You cannot implement any law without adequate resource allocation and technical expertise. There have been no efforts to work on any of these lacunae to ensure that the dream of transforming a regime of secrecy to regime of transparency is fulfilled.
With the greatest respect for the supreme court it must be said that the very pro-transparency stand that was visible in a whole range of judgments of the supreme court till 2005, is not really visible since then. There have been at least about 15-16 judgments on the issue of RTI where SC seems to be taking a very conservative attitude.
Appointments of commissioners
The best of people can be identified in the 10th year of RTI to be appointed as commissioners. One criterion which is never used while identifying candidates is what has been the candidates’ contribution to promote transparency. In fact, there have been no criteria for selection and it is only a political patronage. And the moment they become commissioners, they start thinking of themselves like courts and they take a ‘balanced’ view on transparency. They often don’t realise that this law is not about hiding information and the primary purpose is to give information.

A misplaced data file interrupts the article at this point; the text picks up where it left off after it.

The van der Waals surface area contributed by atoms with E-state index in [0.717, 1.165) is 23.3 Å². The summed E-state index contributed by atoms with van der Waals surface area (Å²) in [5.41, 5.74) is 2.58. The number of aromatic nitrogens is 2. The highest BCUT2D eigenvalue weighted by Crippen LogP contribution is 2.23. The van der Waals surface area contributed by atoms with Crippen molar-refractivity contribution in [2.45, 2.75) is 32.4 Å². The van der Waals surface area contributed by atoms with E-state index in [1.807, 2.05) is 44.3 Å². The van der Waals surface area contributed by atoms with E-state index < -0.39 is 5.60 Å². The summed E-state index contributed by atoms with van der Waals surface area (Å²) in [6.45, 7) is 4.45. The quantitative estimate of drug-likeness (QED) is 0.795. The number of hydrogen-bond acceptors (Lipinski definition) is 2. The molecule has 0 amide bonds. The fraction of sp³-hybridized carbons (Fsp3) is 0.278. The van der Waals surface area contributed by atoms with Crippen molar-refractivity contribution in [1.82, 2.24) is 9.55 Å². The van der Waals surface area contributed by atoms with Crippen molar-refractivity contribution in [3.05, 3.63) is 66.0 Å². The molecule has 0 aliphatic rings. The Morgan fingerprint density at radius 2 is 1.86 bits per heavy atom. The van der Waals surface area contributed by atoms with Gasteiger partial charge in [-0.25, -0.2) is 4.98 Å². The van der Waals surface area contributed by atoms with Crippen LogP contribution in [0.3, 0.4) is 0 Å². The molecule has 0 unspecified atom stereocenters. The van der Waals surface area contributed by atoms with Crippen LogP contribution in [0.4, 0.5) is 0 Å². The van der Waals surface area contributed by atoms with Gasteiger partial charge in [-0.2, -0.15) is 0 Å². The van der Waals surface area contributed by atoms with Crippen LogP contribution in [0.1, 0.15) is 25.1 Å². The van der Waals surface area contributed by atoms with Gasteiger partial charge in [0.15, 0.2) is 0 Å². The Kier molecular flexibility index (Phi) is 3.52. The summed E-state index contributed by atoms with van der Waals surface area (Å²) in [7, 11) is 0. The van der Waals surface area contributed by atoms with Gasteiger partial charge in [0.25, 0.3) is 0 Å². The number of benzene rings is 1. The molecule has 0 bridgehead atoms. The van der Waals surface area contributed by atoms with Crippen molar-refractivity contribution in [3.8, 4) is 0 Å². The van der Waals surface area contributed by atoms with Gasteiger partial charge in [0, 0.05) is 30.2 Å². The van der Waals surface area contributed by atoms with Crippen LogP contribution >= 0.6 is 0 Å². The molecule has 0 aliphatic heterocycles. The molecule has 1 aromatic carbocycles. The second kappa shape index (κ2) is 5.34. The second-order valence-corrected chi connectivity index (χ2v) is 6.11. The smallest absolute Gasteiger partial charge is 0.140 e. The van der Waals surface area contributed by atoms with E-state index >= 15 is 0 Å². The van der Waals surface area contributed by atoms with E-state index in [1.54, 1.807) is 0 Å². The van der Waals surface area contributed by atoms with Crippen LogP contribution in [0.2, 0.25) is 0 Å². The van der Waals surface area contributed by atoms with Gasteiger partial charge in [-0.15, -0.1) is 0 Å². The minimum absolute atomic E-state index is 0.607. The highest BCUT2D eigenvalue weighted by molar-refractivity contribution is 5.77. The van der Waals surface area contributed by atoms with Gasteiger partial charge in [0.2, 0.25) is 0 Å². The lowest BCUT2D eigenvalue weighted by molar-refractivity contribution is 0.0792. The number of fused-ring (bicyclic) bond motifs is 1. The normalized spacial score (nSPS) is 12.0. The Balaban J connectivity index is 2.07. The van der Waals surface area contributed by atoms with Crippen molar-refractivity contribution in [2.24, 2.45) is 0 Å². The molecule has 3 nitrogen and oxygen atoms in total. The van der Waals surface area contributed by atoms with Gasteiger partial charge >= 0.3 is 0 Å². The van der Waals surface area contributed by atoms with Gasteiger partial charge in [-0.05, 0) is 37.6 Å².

If you want to reduce the number of RTI applications, there is a need to increase proactive disclosure and to appoint more PIOs.
Impact of RTI law
We plan to bring in some high quality researchers from other countries where academics have been assessing the performance of the governments based on transparency factors. We want to see if we can develop some parameters locally and practise the same.
Another thing is related to the post-2015 agenda on sustainable development where justice is increasingly being advocated as one of the goals. And this can be ascertained by accessing how much proactive disclosure has been made by the government.
The biggest achievement or the positive effect that the RTI has brought is the adoption of pre-legislative consultation where the law department issues a notification saying that a committee of secretaries, which is the second highest decision-making body in India after the cabinet, agreed that henceforth all new laws and amendments to existing laws would be made through a consultative process. There would be a 30-day period for public consultation. Also, to an extent even during the budget-making exercise, various stakeholders are being involved, particularly in areas of gender issues or child budgeting.
Nayak is coordinator, Access to Information Programme, Commonwealth Human Rights Initiative. He spoke to Jasleen Kaur.
(The story appeared in January 1-15, 2015, issue)